George Mendonsa’s funeral was held at St. Mary’s Church in Newport, and he was buried at St. Columba Cemetery in Middletown.

Mendonsa died Sunday after he fell and had a seizure at an assisted living facility, his daughter said. He was 95 and leaves behind his wife of 72 years.

Mendonsa kissed Greta Zimmer Friedman, a dental assistant in a nurse’s uniform, on Aug. 14, 1945, known as V-J Day, the day Japan surrendered.

The two had never met.

Alfred Eisenstaedt’s photo of the kiss became one of the most famous photographs of the 20th century. First published in Life magazine, it’s called “V-J Day in Times Square,” but is known to most as “The Kiss.”

Another photographer, Victor Jorgensen, who was in the Navy, also captured the moment in a similar photo. The moment has been shared widely and is often seen on posters.

Several people later claimed to be the kissing couple, and it was years before Mendonsa and Friedman were confirmed to be the couple.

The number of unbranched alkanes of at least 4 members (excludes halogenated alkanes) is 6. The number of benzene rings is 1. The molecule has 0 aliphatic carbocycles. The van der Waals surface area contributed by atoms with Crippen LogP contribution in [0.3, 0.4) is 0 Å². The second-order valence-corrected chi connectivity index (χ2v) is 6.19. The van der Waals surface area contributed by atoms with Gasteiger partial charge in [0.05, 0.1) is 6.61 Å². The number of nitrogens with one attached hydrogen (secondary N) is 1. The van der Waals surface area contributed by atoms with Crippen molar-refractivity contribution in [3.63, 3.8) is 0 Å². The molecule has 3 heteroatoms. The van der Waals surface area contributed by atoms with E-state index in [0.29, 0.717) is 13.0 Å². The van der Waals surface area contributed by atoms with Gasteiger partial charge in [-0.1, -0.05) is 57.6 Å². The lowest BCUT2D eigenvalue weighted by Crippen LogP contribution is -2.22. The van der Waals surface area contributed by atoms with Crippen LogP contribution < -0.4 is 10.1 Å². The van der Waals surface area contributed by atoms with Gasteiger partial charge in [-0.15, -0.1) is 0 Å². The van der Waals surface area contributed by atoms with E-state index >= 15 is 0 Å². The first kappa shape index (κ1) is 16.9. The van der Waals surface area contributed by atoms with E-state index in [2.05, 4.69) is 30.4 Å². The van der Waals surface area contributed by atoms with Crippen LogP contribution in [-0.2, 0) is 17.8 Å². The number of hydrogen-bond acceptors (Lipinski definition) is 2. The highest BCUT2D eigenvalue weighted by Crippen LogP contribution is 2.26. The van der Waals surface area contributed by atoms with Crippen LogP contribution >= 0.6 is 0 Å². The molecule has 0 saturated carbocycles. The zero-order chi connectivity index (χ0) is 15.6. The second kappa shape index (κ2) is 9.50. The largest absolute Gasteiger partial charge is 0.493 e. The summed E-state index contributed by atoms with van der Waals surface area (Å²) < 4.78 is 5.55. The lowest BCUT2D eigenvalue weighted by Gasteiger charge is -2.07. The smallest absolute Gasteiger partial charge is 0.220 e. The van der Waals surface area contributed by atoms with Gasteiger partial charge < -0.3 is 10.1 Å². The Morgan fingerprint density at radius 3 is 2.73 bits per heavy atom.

Mendonsa enlisted in the Navy in 1942, after high school. He served on a destroyer during the war.

Mendonsa was on leave when the end of the war was announced. When he was honoured at the Rhode Island State House in 2015, Mendonsa said Friedman reminded him of nurses on a hospital ship that he saw care for wounded sailors.

On Monday, a statue depicting the kiss in Sarasota, Florida, was vandalized. The phrase “.MeToo” was spray-painted on the leg of the statue.

Friedman said in a 2005 interview with the Veterans History Project that it wasn’t her choice to be kissed.

“The guy just came over and kissed or grabbed,” she told the Library of Congress.

She added, “It was just somebody really celebrating. But it wasn’t a romantic event.”

Friedman fled Austria during the war as a 15-year-old girl. She died in 2016 at age 92 at a hospital in Richmond, Virginia, from complications of old age.

After the war, Mendonsa became a commercial fisherman, like his father, and worked until he was 82. He died two days before his 96th birthday.

Survivors include his wife, Rita; and his children, Ronald Mendonsa and Sharon Molleur, and their families.